A throng of people mill about in the chilly twilight, stands sell hot chocolate, and school choirs and bands play Christmas carols. When it's time to light the monument the mayor leads the crowd in the countdown. The lights come on, fireworks go off, and the crowd cheers. For some reason I always find myself moved to the edge of tears. This year we had the first really chilly weather of the year and there were even a few snow flurries making the whole scene even more like something from a movie. Afterwards we made our way home through the surrounding streets with their shop windows outlined with lights, and buildings decorated with greens, and in the dark Baltimore really did look more like a Christmas village than a grimy second-tier city. Well, almost.
I came home filled with Christmas spirit and immediately plunged into all sorts of Christmas baking.
This cake comes from the LA Times food section via The Best American Recipes 2001-2002, a wonderfully curated collection of recipes series that I find are among my most used cookbooks. The Los Angeles Times does a yearly list of the food section staff's favorite recipes of the year, and this one was a unanimous winner. It's a single-layer sour cream cake with a topping of cranberries. It's rich and moist and works as either dessert or coffeecake. It's also pretty with it's topping of glowing red berries -- far prettier than it is in my picture -- and while it's baking it fills the house with a delicious cinnamony fragrance. All good things for a holiday cake.
Cranberry Upside Down Cake
serves 14 to 16
Preheat oven to 350 degrees. Butter a 9" springform pan and wrap foil around the outside to prevent leaks. If my experience is any indication it will leak anyway so put it on a baking sheet covered with parchment paper for easy cleanup.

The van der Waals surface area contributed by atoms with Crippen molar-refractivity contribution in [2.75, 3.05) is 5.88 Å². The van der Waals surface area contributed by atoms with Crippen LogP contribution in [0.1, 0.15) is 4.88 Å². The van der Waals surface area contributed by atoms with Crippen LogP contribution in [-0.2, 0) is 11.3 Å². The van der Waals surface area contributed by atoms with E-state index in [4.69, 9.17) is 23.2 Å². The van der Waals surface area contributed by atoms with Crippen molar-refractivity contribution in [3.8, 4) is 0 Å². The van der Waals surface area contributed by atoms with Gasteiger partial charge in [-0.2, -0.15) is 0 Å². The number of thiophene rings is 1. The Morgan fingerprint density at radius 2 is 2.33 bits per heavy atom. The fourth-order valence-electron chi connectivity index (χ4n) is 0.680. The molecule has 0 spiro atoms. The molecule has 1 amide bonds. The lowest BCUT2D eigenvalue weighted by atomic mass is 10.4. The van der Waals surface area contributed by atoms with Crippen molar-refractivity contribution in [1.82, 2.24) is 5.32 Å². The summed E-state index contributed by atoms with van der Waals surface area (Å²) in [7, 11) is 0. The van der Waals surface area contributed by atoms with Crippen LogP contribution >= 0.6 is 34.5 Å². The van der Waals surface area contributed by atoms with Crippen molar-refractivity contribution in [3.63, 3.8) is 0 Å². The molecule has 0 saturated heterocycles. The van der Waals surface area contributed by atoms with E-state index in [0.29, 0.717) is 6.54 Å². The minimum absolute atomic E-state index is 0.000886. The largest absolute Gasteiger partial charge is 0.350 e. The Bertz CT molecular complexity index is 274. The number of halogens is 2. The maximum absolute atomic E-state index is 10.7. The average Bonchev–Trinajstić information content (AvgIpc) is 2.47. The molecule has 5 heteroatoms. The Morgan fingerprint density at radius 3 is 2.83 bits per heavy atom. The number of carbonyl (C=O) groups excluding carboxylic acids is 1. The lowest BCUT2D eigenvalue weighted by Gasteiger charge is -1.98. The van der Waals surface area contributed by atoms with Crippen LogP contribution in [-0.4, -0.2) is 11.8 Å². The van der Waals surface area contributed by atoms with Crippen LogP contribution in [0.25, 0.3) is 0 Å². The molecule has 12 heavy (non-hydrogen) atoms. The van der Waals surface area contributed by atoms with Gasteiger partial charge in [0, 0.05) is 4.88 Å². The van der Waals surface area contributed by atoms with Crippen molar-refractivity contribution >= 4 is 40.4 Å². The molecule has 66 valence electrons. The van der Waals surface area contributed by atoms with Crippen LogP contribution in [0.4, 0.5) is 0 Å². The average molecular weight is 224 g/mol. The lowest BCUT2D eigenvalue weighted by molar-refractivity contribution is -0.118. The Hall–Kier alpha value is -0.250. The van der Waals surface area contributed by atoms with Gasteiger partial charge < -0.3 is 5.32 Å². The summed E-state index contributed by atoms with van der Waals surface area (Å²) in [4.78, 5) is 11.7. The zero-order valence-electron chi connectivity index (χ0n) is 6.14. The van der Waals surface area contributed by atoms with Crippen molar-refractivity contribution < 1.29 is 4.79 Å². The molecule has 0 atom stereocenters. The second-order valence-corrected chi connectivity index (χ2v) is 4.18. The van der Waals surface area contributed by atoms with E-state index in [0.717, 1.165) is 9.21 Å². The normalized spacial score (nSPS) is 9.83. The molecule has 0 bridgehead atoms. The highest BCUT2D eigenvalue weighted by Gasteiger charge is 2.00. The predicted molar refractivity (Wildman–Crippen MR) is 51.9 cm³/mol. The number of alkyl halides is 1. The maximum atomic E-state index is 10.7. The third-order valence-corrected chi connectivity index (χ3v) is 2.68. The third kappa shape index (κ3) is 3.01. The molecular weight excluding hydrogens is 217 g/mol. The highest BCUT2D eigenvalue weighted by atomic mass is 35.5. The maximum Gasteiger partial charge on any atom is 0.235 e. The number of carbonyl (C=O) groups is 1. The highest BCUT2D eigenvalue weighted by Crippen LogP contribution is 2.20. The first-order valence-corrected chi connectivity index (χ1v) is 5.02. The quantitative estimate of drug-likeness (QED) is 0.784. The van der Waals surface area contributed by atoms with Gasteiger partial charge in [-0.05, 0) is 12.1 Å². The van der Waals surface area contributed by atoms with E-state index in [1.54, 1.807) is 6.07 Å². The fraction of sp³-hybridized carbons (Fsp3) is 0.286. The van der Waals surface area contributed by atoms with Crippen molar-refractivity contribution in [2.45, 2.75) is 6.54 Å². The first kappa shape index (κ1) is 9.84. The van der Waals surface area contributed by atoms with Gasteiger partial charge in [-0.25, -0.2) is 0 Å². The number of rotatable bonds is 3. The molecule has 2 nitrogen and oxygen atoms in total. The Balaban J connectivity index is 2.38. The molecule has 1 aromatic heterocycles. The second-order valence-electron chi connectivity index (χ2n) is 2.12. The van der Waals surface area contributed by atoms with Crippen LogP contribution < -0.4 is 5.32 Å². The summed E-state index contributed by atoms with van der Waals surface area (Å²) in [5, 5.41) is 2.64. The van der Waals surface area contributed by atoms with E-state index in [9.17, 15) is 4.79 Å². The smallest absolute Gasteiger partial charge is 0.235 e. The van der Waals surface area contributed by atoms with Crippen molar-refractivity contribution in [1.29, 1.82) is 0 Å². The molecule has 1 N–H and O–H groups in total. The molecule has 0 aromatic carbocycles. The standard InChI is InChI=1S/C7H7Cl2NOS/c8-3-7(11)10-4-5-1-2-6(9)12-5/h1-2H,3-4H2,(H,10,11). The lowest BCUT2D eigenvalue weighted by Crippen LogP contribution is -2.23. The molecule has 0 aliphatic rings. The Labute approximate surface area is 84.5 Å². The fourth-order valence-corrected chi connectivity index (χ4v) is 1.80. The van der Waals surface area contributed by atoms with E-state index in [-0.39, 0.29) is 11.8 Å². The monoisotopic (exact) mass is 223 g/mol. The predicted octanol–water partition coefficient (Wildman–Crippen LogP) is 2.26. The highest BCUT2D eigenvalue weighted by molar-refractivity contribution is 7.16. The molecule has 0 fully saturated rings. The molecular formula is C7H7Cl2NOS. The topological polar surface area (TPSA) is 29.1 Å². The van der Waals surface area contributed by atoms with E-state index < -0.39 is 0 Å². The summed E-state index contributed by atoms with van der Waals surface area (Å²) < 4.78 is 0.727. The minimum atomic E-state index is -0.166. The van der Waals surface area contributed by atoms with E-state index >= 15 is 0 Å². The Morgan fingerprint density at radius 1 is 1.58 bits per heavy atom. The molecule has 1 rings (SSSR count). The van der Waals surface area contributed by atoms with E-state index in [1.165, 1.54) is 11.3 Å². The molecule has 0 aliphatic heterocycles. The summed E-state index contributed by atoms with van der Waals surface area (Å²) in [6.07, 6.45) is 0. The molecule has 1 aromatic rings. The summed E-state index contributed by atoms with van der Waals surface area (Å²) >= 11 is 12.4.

8 tablespoons (1 stick) unsalted butter
1 1/2 cup sugar
2 tablespoons water
1 teaspoon cinnamon
4 cups cranberries, rinsed, picked over to remove stems and get rid of shriveled or nasty cranberries, and at room temperature (this worked out to be just less than a 12 oz bag of cranberries).
1. Melt butter in medium saucepan. Add sugar, water, and cinnamon. Cook over medium-low heat until sugar dissolves, about three minutes. Stir in cranberries, make sure they are coated with sugar-butter mixture, then pour into pan and set aside.
1 1/2 cups cake flour
1/2 teaspoon baking soda
1/2 teaspoon salt
6 tablespoons butter, softened
1/2 cups granulated sugar
1/2 cup light brown sugar, packed
3/4 cup sour cream
1 teaspoon vanilla extract
1. Sift together flour, baking soda, and salt. Set aside.
2. Beat butter and sugars on medium speed until smooth and fluffy, about 1 minute. Add eggs, 1 at a time, mixing well after each addition. On low speed add half the flour mixture then mix to combine. Add sour cream and vanilla. Mix to combine. Add remaining flour mixture and mix until smooth. Spread batter evenly over the cranberries in the springform pan.
3. Bake at 350 degrees until golden brown, edges begin to pull away from the side of the pan, and a toothpick inserted in the center comes out clean, about 45 to 50 minutes. Cool on rack for 10 minutes. Run knife around edge to loosen cake. Invert onto plate. Remove foil, springform ring, and bottom. Invert again onto serving plate. If any cranberries remain in the pan just put them back on top of the cake. Cut into wedges and serve.
Note: The first time I pulled this out of the oven to test it I thought the cake was still very liquid. The second time I pulled it out to test and it still appeared to be just as liquid I realized that it was the cake moving on top of the layer of cranberries. The large amount of butter and shifting cranberries made an almost liquid layer on the bottom of the cake.